Perfecting cheesemaking skills and processes can take time and experience. Successful producers monitor their product quality and make improvements.

Cheesemakers must adhere to food safety practices. The Food Safety Modernization Act (FSMA) mandates food producers, including processors, to maintain a food safety plan and follow current good manufacturing practices. Depending on the product and business size, processors will need to adopt hazard analysis and risk-based preventive controls. The Dairy Food Safety Alliance — an effort of the Center for Dairy Research, Dairy Farmers of Wisconsin and the Wisconsin Cheese Makers Association — provides templates cheesemakers can use to comply with FSMA. Find them at


American Cheese Society. 2017. Best Practices Guide for Cheesemakers. American Cheese Society.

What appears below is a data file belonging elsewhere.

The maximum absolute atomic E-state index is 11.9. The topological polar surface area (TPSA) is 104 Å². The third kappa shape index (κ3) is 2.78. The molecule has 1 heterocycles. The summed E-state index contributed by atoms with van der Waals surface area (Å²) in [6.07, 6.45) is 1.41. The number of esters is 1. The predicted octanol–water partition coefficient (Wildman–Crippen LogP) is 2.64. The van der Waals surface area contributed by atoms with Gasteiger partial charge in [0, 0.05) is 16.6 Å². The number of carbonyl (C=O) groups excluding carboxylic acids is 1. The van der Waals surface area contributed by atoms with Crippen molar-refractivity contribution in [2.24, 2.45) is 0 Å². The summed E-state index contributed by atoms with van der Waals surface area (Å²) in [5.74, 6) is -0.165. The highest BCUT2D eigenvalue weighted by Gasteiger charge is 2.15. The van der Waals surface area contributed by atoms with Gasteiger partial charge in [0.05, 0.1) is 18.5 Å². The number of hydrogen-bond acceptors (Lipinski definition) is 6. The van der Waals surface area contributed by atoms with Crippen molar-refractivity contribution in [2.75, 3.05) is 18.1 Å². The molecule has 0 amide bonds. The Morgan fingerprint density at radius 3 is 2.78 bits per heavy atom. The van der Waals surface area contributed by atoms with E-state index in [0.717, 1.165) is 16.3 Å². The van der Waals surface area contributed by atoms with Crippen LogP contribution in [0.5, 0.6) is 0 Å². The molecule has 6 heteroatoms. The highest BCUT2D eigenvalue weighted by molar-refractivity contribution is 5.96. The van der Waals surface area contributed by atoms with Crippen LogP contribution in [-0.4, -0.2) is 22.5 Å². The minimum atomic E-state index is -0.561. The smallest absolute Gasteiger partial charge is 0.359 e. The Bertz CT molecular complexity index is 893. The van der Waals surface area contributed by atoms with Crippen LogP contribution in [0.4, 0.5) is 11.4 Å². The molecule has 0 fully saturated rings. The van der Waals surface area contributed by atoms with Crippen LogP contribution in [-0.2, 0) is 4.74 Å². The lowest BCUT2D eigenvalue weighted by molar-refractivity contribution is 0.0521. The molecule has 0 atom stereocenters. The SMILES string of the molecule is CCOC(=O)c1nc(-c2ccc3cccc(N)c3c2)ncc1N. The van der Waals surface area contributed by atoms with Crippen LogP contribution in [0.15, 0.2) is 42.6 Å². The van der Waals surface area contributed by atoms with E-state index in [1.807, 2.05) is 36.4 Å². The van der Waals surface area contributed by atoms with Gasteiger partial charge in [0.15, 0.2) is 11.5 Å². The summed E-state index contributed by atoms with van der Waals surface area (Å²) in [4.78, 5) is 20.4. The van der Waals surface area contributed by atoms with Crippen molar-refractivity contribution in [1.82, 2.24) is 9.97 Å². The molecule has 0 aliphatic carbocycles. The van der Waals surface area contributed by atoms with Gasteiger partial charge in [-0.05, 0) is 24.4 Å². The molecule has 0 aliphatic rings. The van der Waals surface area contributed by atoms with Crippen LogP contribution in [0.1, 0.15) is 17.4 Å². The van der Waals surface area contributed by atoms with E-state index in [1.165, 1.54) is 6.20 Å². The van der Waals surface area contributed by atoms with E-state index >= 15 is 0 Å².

Brzozowski, Richard, Leilani Carlson and Ellen Gibson. Bulletin #1220, Cheese Maker Self-Assessment Tool for Occupational Health, Safety and Ergonomics. University of Maine Cooperative Extension.

Cornelisse, Sarah, Kerry E. Kaylegian, Lynn Kime, Jayson K. Harper and Emily Montgomery. 2018. Farmstead and Artisan Cheesemaking. Penn State Extension.

Cornell University. Cornell University.

Durst, Phil. 2021. Learning the art and science of cheesemaking. Michigan State University Extension.

Goodnow, Brianna, Elizabeth Chaney, Julia Hofmeister and Jeffrey Bewley. Considerations for Starting an On-Farm Dairy Processing Enterprise. University of Kentucky Cooperative Extension Service.

Grant, Richard J., Jennifer L. Garrett, Barry Steevens and James N. Spain. 1993. Feeding to Maximize Milk Solids. University of Missouri Extension.

Kaylegian, Kerry E. 2021. Introduction to Making Cheese. Penn State Extension.

National Archives. Code of Federal Regulations: Part 133 — Cheeses and Related Cheese Products. National Archives and Records Administration.

State Milk Board. Forms and Licensing for Milk and Dairy. Missouri Department of Agriculture.

U.S. Food and Drug Administration. 2018. Small Entity Compliance Guide: Registration of Food Facilities. U.S. Food and Drug Administration.

U.S. Food and Drug Administration. 2023. Registration of Food Facilities and Other Submissions. U.S. Food and Drug Administration.